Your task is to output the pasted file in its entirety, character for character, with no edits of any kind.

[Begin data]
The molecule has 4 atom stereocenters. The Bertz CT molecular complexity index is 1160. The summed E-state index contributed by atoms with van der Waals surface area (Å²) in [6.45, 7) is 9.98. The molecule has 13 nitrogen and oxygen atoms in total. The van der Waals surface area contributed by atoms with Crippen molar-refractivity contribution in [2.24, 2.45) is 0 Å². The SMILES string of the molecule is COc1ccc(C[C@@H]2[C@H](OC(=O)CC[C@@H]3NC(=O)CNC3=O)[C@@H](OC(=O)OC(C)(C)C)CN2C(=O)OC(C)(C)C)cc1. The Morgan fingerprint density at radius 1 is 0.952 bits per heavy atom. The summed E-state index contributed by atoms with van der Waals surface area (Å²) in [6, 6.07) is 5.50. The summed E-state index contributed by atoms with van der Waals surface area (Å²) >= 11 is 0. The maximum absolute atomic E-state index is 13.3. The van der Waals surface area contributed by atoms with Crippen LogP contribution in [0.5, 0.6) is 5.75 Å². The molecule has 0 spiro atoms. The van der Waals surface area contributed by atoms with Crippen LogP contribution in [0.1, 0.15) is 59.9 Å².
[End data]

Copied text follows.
The molecule has 4 atom stereocenters. The Bertz CT molecular complexity index is 1160. The summed E-state index contributed by atoms with van der Waals surface area (Å²) in [6.45, 7) is 9.98. The molecule has 13 nitrogen and oxygen atoms in total. The van der Waals surface area contributed by atoms with Crippen molar-refractivity contribution in [2.24, 2.45) is 0 Å². The SMILES string of the molecule is COc1ccc(C[C@@H]2[C@H](OC(=O)CC[C@@H]3NC(=O)CNC3=O)[C@@H](OC(=O)OC(C)(C)C)CN2C(=O)OC(C)(C)C)cc1. The Morgan fingerprint density at radius 1 is 0.952 bits per heavy atom. The summed E-state index contributed by atoms with van der Waals surface area (Å²) in [6, 6.07) is 5.50. The summed E-state index contributed by atoms with van der Waals surface area (Å²) >= 11 is 0. The maximum absolute atomic E-state index is 13.3. The van der Waals surface area contributed by atoms with Crippen LogP contribution in [0.5, 0.6) is 5.75 Å². The molecule has 0 spiro atoms. The van der Waals surface area contributed by atoms with Crippen LogP contribution in [0.1, 0.15) is 59.9 Å².